Ancient history

Abul-Abbas, the elephant given to Charlemagne by the Caliph of Baghdad who was the first to set foot in northern Europe

Not only human beings go down in history. So have not a few animals, often linked to the exploits of their masters but other times for themselves. We have seen some of them here, in the case of the parrot Álex , the dog Balto or the horse Kluger-Hans , but others like Bucéfalo sound familiar to all of us , Laika , Incitatus , Dolly , Peritas , Babieca

Equidae and canidae predominate, logically, and although there could also be some rarity such as the octopus Paul , it is curious that elephants are not missing from the list. Of all of them, probably the most unique was Abul-Abbas .

We have already talked in these pages about other pachyderms, some generically -those used in war or at festivals- and others identified as having starred in some historical episode, such as Hanno , whose body was buried in the Vatican, or the foundling that was brought to Spain from the Philippines and today is exhibited dissected in the National Museum of Natural Sciences. Today we are going to discover another one who noted in his curriculum the fact of having been the first to set foot in the northern zone of Europe, Prehistory apart is understood.

We all know the deed of Hannibal crossing the Pyrenees and the Alps with thirty-seven combat proboscideans, most of which, by the way, did not resist the adventure and died along the way, only one reaching the Italian peninsula, the famous Sirus (who died shortly after). But, mountains aside, that was in the Mediterranean area. Abul-Abbas he reached the north and even participated in a war campaign against Denmark. Of course, like most of his peers, the climate of those latitudes did not suit him and ended up being fatal.

If we listen to some authors, it differed from Sirus in which it was an Asian elephant. In this case, surely of the subspecies Elephas indicus , which is the most widespread in continental Asia (there are two others but exclusive to Sri Lanka and Sumatra). That is, the same as the one brought to Spain in 1773, smaller in size than its African cousins ​​(including Sirus , which, as its name indicates, came from Syria and was different from the other Carthaginians, since they used to be found around the Sahara and belong to the subspecies Loxodonta cyclotis , African forest elephant).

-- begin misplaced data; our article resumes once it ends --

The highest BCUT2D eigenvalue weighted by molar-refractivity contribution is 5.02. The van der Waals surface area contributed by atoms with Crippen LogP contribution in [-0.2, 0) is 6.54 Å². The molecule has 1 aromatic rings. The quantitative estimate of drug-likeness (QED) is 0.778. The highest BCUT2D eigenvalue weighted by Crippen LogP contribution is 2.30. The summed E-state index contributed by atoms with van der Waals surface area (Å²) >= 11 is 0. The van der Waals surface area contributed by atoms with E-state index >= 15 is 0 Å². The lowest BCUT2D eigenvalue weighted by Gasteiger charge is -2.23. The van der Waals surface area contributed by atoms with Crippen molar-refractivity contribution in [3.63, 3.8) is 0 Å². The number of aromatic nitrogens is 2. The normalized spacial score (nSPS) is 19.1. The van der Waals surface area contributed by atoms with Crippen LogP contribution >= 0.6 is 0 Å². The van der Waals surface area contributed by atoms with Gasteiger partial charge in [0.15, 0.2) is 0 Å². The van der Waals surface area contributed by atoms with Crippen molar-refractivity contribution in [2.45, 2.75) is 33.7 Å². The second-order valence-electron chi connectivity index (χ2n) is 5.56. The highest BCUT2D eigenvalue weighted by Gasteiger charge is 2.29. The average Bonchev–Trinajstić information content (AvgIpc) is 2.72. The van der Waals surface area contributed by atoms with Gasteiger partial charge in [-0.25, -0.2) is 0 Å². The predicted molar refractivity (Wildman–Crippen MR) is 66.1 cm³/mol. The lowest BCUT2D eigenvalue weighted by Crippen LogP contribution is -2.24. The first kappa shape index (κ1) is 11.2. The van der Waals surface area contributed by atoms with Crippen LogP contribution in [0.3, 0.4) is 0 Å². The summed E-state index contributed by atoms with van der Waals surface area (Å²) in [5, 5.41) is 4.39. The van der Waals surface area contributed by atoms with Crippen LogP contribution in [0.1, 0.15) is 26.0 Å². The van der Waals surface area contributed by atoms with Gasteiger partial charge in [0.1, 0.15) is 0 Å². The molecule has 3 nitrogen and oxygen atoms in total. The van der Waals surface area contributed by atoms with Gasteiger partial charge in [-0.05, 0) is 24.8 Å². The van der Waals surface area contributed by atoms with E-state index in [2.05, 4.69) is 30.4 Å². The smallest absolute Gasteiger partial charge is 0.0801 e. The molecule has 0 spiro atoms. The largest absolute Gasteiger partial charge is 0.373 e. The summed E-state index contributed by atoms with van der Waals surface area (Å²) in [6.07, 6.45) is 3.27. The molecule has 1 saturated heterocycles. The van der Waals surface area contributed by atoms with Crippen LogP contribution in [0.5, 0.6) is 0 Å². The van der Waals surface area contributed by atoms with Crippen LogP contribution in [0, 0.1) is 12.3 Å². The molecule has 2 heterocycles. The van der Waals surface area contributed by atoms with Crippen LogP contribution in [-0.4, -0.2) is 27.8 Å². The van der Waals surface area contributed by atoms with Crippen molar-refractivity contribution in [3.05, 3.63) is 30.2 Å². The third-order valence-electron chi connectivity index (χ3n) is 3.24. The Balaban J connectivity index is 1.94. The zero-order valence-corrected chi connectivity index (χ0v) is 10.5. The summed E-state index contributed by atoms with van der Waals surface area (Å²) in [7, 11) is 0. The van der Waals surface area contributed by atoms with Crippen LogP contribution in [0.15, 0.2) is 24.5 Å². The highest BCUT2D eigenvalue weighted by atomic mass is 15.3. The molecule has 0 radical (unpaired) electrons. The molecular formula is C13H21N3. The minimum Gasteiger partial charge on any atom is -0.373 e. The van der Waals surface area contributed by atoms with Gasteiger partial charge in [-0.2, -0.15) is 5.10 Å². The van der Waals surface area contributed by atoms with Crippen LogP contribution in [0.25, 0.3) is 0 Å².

However, there are no certainties about it and other researchers believe that the most logical thing is that it was an African elephant. They would be based for this on geographical proximity but ignoring that this species,Loxodonta africana , has too strong a character to be kept in captivity and for this reason perhaps the aforementioned forest subspecies would be more appropriate. In short, the exact provenance of Abul-Abbas is unknown. and we only know that its entry into the annals began in Baghdad, capital of the Abbasid Caliphate, in the year 798 A.D.

Caliph Harun al-Rashid, the most important of the Abbasids, had initiated diplomatic relations with the court of Charlemagne, who had sent an embassy incarnated by three emissaries named Lantfrid, Sigimund and Isaac. Harun al-Rashid wanted to reciprocate and, apart from also sending an ambassador (who was joined by another by order of Ibrahim I Ibn Al Aghlab, emir of Ifriqiya, the former Roman province of Africa -what is now Tunisia plus part of Libya and Algeria-), decided to include a gift.